andygout — 2013-01-15T08:35:03-05:00 — #1
Using a song database as an example, I am using the below code:-
.htaccess (placed in root directory, with 404.html.php in the ‘includes’ directory; ‘includes’ directory is also located in the root directory; and I am running server on Apache)
ErrorDocument 404 /includes/404.html.php
RewriteRule ^song/([0-9]*)/([-()a-z0-9]*)$ song/?song_id=$1&song_url=$2 [L,QSA]
RewriteRule ^artist/([-()a-z0-9]*)$ artist/?artist_url=$1 [L,QSA]
This outputs, i.e.:-
With song, both ‘song_id’ (unique) and ‘song_url’ (not unique) must be matched (I could just use ‘song_id’ to call it but I want the song title to be displayed in the URL); and with artist only ‘artist_url’ (unique) must be matched.
The 404 works, i.e. when entering a URL such as:-
However, entering the below examples (i.e. URLs that pass non-existing variable info), instead of receiving the 404 Error page, I receive the template html.php page for song or artist respectively, just without any information displayed as obviously no existing variable info is passed via the URL.
Is there any way of making any such instances automatically redirect to the 404 page?
I could conduct a check at the start of the respective indexes for song and artist whether there is a match and if not then redirect to 404, else continue with the code.
But I am sure there must be a way that this can be done more simply and cleanly within the .htaccess file (I think using mod_write / RewriteCond), right?
starlion — 2013-01-15T08:49:41-05:00 — #2
How would htaccess know a song/artist doesnt exist before your script queries the database?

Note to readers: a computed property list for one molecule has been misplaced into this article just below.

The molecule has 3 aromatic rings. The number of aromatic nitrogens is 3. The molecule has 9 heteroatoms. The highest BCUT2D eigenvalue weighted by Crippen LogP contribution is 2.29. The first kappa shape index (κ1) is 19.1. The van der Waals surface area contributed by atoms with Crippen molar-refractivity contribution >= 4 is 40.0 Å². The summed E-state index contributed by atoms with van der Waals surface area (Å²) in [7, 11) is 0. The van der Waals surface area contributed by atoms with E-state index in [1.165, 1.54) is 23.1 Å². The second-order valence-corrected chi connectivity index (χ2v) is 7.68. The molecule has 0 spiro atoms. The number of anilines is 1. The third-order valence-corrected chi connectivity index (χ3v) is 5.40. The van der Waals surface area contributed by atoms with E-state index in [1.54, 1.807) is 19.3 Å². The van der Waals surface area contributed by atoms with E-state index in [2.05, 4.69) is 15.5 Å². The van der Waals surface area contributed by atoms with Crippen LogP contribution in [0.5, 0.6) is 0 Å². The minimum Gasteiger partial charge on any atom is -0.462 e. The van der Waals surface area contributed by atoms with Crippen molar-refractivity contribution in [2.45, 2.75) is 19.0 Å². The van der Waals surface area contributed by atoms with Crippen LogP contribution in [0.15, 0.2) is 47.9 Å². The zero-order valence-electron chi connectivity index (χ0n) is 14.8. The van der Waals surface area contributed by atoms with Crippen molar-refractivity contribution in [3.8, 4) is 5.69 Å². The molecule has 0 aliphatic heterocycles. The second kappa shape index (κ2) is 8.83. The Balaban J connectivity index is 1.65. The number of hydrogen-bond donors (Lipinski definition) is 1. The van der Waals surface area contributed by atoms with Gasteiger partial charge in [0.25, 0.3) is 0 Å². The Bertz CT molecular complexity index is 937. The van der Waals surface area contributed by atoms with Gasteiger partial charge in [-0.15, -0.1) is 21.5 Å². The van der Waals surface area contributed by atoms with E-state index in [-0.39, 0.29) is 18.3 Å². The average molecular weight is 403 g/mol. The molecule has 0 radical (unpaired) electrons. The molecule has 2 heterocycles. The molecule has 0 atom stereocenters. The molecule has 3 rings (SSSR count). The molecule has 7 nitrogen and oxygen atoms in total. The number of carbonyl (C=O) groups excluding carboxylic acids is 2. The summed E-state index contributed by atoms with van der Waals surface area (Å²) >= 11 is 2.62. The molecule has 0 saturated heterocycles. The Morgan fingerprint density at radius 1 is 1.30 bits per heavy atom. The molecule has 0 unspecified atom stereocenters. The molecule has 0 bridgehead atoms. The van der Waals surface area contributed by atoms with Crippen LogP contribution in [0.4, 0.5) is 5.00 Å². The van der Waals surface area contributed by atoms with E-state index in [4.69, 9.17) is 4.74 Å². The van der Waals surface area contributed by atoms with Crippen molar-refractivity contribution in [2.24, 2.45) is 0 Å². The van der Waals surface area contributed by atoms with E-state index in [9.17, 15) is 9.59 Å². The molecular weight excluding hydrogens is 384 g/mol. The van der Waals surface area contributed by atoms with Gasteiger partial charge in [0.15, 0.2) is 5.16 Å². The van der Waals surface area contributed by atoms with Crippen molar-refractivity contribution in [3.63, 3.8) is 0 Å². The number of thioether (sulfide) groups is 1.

andygout — 2013-01-15T08:57:39-05:00 — #3
Sorry, I've only recently found out about .htaccess and am still learning about its capabilities and limitations. Would you suggest best solution is to check for existing song/artist at the start of each index and redirect to 404 if applicable, else continue with code?
starlion — 2013-01-15T09:01:09-05:00 — #4
That would be exactly what i would do.
cups — 2013-01-15T10:19:08-05:00 — #5
This could imply instances such as a recently removed artist, or a slightly malformed url (accidentally truncated when passed from another website for example).
In the case of a partially correct request I would want to keep the user engaged ... maybe show most popular artists, or do attempt a search using ... where artist_name LIKE "dnfksjdhdkchd%" before blandly issuing a 404.
andygout — 2013-01-16T08:09:15-05:00 — #6
That's a good idea. Given I'll now be doing the check at the start of each directory's index, if there's no match then I can redirect to a specific page for each (i.e. popular songs for incorrect song URLs, popular artists for incorrect artist URLs, etc.)